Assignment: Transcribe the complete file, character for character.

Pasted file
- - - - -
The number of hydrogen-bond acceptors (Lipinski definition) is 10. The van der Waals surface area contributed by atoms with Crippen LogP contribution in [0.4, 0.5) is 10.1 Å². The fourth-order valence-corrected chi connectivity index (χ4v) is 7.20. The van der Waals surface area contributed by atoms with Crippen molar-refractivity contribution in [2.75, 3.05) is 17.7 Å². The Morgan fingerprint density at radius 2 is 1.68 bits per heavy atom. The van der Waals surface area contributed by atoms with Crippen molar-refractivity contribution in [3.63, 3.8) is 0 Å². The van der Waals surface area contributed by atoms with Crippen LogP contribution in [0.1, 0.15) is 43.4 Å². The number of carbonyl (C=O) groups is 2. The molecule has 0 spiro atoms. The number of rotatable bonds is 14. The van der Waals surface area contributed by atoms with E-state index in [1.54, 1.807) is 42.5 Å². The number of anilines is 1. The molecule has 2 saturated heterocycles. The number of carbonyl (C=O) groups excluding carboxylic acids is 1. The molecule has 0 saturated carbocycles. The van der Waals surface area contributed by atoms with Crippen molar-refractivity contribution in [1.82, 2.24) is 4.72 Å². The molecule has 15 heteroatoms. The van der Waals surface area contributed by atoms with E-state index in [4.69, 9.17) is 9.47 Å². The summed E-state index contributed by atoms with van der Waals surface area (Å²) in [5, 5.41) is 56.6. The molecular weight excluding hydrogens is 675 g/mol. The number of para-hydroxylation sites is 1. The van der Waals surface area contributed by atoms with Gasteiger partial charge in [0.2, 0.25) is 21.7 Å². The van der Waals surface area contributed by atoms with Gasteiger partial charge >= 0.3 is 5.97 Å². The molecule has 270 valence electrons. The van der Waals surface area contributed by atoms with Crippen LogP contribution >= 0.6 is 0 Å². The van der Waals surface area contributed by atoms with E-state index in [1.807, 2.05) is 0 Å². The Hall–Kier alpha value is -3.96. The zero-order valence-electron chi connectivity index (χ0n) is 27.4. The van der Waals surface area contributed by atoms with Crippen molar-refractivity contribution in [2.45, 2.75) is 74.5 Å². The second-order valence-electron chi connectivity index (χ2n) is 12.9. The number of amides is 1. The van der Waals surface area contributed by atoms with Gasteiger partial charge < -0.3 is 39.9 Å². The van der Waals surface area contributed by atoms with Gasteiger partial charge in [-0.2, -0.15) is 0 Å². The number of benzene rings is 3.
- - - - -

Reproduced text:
The number of hydrogen-bond acceptors (Lipinski definition) is 10. The van der Waals surface area contributed by atoms with Crippen LogP contribution in [0.4, 0.5) is 10.1 Å². The fourth-order valence-corrected chi connectivity index (χ4v) is 7.20. The van der Waals surface area contributed by atoms with Crippen molar-refractivity contribution in [2.75, 3.05) is 17.7 Å². The Morgan fingerprint density at radius 2 is 1.68 bits per heavy atom. The van der Waals surface area contributed by atoms with Crippen molar-refractivity contribution in [3.63, 3.8) is 0 Å². The van der Waals surface area contributed by atoms with Crippen LogP contribution in [0.1, 0.15) is 43.4 Å². The number of carbonyl (C=O) groups is 2. The molecule has 0 spiro atoms. The number of rotatable bonds is 14. The van der Waals surface area contributed by atoms with E-state index in [1.54, 1.807) is 42.5 Å². The number of anilines is 1. The molecule has 2 saturated heterocycles. The number of carbonyl (C=O) groups excluding carboxylic acids is 1. The molecule has 0 saturated carbocycles. The van der Waals surface area contributed by atoms with Crippen molar-refractivity contribution in [1.82, 2.24) is 4.72 Å². The molecule has 15 heteroatoms. The van der Waals surface area contributed by atoms with E-state index in [4.69, 9.17) is 9.47 Å². The summed E-state index contributed by atoms with van der Waals surface area (Å²) in [5, 5.41) is 56.6. The molecular weight excluding hydrogens is 675 g/mol. The number of para-hydroxylation sites is 1. The van der Waals surface area contributed by atoms with Gasteiger partial charge in [0.2, 0.25) is 21.7 Å². The van der Waals surface area contributed by atoms with Gasteiger partial charge >= 0.3 is 5.97 Å². The molecule has 270 valence electrons. The van der Waals surface area contributed by atoms with Crippen LogP contribution >= 0.6 is 0 Å². The van der Waals surface area contributed by atoms with E-state index in [1.807, 2.05) is 0 Å². The Hall–Kier alpha value is -3.96. The zero-order valence-electron chi connectivity index (χ0n) is 27.4. The van der Waals surface area contributed by atoms with Crippen molar-refractivity contribution in [2.45, 2.75) is 74.5 Å². The second-order valence-electron chi connectivity index (χ2n) is 12.9. The number of amides is 1. The van der Waals surface area contributed by atoms with Gasteiger partial charge < -0.3 is 39.9 Å². The van der Waals surface area contributed by atoms with Gasteiger partial charge in [-0.2, -0.15) is 0 Å². The number of benzene rings is 3.